11) "Drive at a steady pace" -- the "pulse and glide" technique was already discussed upthread but it wasn't really analyzed. https://www.metrompg.com/posts/pulse-and-glide.htm talks about it (both in hybrid and non-hybrid terms). I suspect its success has to do with several factors, two of which are minimizing pumping losses and maximizing peak torque by accelerating the car a little harder than steady-speed draw during the pulse phase, plus then DFCO when the car is gliding (assuming you don't do the tranny-in-neutral variant of the glide phase). I tried it once for about 20 minutes and gave up messing with pulse-and-glide because it's annoying as heck when dealing with other traffic on the road. A further look at the topic is at https://ecomodder.com/forum/showthre...d-22986-4.html.
18) "Rolling windows up/down versus using your air conditioning" -- this was already discussed a bit further down the thread, but every test I've ever seen has windows-open as less drag than running the A/C compressor--at all speeds, even high freeway speeds. Likely even better is running the fan full-blast with the A/C off and the windows up--I can't imagine the few watts the fan uses adding more drag than an open window. But that only works when it's reasonably cool outside.

Some of the things I most commonly do to eke out better mileage:

-Minimizing use of the brake--I anticipate traffic and lights and offramps and things and maximize coasting (and potential DFCO) for slowing instead of keeping the throttle open and then using the brake. You really have to be an aware driver to constantly do this. I like to think I'm a pretty good and aware driver, unlike most others out on the road...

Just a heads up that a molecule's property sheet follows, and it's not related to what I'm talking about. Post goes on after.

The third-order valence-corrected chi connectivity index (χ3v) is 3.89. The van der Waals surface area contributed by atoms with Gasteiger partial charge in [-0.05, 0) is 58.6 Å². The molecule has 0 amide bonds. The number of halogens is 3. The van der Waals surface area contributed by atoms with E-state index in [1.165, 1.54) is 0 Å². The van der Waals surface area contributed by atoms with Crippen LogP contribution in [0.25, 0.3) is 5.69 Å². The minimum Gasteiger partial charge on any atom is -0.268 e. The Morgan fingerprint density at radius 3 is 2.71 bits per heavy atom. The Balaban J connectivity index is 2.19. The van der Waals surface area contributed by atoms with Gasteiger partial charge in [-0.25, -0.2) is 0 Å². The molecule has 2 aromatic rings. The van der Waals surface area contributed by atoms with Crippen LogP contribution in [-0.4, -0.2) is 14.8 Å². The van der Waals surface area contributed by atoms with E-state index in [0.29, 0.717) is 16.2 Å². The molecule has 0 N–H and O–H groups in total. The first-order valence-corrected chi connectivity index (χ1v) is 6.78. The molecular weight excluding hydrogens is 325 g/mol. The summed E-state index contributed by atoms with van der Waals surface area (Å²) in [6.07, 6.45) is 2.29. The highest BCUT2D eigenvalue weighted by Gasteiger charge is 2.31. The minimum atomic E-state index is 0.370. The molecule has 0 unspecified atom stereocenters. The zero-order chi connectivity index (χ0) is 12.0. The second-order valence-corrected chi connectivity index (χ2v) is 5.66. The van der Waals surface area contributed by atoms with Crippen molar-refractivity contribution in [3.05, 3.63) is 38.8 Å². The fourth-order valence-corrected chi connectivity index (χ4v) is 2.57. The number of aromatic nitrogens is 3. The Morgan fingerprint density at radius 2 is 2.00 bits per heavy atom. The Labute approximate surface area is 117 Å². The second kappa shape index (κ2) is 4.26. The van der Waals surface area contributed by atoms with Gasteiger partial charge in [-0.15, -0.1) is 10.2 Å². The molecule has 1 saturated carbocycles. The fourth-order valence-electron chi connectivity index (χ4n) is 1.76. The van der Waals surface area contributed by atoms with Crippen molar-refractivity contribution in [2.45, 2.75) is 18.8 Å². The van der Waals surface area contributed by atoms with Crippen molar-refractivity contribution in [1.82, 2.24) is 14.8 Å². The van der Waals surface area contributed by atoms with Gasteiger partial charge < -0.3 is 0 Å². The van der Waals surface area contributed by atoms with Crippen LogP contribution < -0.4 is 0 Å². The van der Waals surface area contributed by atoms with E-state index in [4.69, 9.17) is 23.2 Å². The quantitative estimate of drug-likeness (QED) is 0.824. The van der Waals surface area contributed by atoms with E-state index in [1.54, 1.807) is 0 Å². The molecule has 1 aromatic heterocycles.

-Drafting (where it is mostly safe and makes sense), though after a short while I get tired of going slow and end up passing the semi I'm drafting
-Manipulating the throttle to shift as soon as possible and avoid downshifting as much as possible (I have the AT)
-When the heat load and geography allows, I'll pulse the A/C--I turn it on (full fan) when going down hills, taking advantage of the car's downhill rolling energy to power the compressor, and then turn the compressor off (and possibly fan, depending on outside temperature, etc.) when I level off/start climbing again (before I reapply the throttle)

My 5.0 gen doesn't have a DTE/MPG meter, but the ODB-II adapter does report fuel flow and the phone app will calculate MPG. Unfortunately, it seems to read about 10mpg high (based on calculations from actual tank fills, dividing the mileage driven by the fuel added to the tank. When I first got the ODB-II reader, I was shocked to find my car was getting 32+mpg, but several tank fills later, I realized the app was just too optimistic.This trip (with lots of 80-85+ driving), I've been hovering around 22mpg. Best I normally get at a slightly lower top speed is around 24mpg. Best I ever saw driving most of a tank on back roads at 55mph was around 32mpg...but I doubt I'll ever have the patience to recreate that.
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Old 08-20-2018, 12:33 AM
  #144  
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I use to get in the 40's all day long with my max. I would only put $5 in gas in at a time.

3.5 swap 5 speed it weighed between 2550-2600 lbs

I would start off in 2nd never 1st unless i was racing.Could start in 5th very easy also.Light kosei k-1's 15 inch 13lbs. A shift into second at 40 MPH would smoke both tires for over 100 feet.

You want good gas mileage make the tires,rims and car as light as you can.

Last edited by krismax; 08-20-2018 at 12:38 AM.